Am I killing our bees?

Amelia and I spent two week in the UK in late October.  Before our departure we were so happy with our bees. They had given us loads of honey and all the frames of each of our five hives were either full of brood or honey reserve.  This was much better than last year at this stage, when we had to remove three empty frames from Violette and two from Poppy and place a partition in their hives.

The entrance of each of our hives is fitted with a metal strip that just permits the bees to enter the hive but is (in theory) too narrow to let the Asian hornets (Vespa velutina) and European hornets (Vespa crabro) enter the hive. (Grille d’entrée anti frelons )

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During the Spring of this year we had captured over a hundred Asian hornets – mostly queens – and as the result we had noticed very few attacks from the hornets during August, September and even October.  Despite that I had left several frelon traps not far from the hives.

On our return from the UK, we went to the hives immediately, even before entering the house.  What we found just broke our hearts.  The hives were being badly attacked even though it was late in the evening.  We noticed that the Asian hornets appeared to be smaller than the previous year and they were coming out of the hive we call Iris.  She was our youngest division from Violette and in October she had a large brood and all frames at the sides were full of honey.  She had even given us honey.

The next day I opened Iris as there did not appear to be any guard bees.  I noticed a very small brood in the middle two frames but only a small handful of bees on them.  I could almost cry!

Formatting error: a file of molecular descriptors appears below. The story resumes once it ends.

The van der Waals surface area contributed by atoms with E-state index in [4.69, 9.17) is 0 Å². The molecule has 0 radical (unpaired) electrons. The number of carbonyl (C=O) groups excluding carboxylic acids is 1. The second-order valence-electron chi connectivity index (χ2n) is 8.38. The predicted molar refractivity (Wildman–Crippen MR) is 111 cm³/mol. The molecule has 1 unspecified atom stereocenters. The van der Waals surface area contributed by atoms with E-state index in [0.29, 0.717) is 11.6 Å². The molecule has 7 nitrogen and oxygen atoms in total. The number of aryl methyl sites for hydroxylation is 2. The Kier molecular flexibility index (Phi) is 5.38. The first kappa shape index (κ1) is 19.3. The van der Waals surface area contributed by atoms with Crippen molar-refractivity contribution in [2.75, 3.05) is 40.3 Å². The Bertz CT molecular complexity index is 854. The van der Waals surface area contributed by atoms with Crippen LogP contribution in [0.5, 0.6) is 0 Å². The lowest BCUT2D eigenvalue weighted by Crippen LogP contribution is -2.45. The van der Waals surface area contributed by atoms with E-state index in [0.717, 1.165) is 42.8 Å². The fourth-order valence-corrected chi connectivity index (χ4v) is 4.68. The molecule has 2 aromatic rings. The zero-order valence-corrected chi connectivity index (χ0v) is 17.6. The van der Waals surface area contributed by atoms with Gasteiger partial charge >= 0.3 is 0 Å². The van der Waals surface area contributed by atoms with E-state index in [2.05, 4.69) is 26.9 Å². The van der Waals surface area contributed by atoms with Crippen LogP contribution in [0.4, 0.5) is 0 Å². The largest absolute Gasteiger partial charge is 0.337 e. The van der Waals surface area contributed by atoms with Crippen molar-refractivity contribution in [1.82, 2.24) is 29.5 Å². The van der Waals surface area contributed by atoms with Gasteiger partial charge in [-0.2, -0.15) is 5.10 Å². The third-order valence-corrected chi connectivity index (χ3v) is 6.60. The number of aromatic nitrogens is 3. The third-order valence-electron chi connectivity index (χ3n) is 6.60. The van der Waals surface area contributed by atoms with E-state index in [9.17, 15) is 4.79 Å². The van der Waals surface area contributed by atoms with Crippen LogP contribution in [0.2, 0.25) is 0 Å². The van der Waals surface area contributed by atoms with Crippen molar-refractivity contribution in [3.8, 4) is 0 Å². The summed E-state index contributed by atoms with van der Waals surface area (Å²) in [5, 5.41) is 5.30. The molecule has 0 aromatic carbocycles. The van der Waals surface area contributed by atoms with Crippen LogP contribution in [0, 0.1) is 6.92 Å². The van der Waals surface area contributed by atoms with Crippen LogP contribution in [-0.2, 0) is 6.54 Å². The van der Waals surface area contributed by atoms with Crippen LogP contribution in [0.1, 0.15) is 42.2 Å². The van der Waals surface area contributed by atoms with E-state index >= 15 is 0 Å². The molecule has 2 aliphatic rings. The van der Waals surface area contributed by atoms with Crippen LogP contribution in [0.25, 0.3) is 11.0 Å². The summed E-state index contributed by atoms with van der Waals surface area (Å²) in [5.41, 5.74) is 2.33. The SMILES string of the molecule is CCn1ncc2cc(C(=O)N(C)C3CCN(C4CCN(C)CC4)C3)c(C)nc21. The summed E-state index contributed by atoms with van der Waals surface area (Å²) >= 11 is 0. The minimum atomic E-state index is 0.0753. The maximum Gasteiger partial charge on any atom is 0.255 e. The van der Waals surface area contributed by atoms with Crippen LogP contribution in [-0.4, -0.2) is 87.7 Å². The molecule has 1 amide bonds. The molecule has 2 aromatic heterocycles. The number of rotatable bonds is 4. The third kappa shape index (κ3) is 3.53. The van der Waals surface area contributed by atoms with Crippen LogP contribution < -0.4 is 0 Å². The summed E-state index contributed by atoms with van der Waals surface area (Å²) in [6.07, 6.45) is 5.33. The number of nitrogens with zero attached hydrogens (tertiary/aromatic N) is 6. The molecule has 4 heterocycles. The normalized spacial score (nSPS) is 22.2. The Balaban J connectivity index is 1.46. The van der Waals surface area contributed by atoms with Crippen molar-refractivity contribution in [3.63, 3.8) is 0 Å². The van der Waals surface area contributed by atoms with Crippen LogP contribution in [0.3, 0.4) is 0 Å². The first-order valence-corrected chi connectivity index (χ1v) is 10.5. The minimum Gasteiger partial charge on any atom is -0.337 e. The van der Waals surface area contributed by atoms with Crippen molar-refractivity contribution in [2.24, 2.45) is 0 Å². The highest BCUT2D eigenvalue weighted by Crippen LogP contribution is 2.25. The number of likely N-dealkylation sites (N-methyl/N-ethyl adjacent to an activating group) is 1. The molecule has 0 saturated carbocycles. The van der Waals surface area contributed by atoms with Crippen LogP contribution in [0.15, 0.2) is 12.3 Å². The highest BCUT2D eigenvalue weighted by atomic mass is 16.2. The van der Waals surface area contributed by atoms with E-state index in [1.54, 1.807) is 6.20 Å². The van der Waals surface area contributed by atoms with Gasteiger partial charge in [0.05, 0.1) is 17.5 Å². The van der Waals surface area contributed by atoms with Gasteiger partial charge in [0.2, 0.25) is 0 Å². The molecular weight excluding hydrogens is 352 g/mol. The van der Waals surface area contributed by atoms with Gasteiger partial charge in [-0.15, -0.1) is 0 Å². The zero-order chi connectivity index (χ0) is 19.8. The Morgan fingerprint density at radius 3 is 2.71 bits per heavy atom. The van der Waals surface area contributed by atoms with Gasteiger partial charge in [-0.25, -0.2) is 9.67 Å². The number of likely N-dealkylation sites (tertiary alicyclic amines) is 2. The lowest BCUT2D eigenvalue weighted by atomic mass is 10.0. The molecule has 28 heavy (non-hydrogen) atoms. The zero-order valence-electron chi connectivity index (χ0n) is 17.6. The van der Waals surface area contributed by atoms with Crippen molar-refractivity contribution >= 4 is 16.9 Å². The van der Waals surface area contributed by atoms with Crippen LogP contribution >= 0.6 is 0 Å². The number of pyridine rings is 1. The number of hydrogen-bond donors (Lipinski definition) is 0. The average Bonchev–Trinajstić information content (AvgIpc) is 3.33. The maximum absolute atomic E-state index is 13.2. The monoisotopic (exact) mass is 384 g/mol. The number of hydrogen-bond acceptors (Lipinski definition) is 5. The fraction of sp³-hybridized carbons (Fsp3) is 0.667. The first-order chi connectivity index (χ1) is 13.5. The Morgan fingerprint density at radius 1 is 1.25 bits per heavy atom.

We had already bought hive muzzles and decided to place an entrance reducer on some of the hives and the muzzles on others.  Maybe it is the case of closing the stable door after the horse has bolted.  Maybe as far as Iris is concerned we have lost her.

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Just above the metal mesh, there is an entrance to the hive, but only some of the bees are getting used to entering through that entrance.  The problem in any case is that the metal mesh in front of the muzzle has 6mm wide entrance for the bees.  Theoretically they should be able to enter and leave, but some get stuck in the mesh, others do injure themselves or die.  Others try to remove their dead sisters which makes it even a sadder sight to watch.

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I cannot decide whether the muzzles are helping the bees or harming them.

My other problem is that I have fitted two of my hives with a small canopy which makes it even more difficult to fit the muzzle.  On Violette with her canopy I had to fit the muzzle above the canopy so it is really badly fitted.

violette-dead-bees-001

Fortunately during the last few days it has been raining and there are less bees coming and going.  I have not had the courage to fully inspect all the hives when it rains and disturb them even more, but I am seriously worried for at least three of the hives.

A few days ago we found eight Asian hornets had actually managed to enter the space within the muzzle of Iris.  Once inside the muzzle the hornets do not attack the bees and appear to panic.  Eventually they die.

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I watched Poppy’s guard bees actually attack two hornets inside her muzzle and eventually killed her.  But to be honest I am getting desperate.  Perhaps someone – not necessarily a beekeeper – can suggest a better design for the muzzle that would protect the bees without killing them.  For the moment I am not sure if I am hurting them more than protecting them.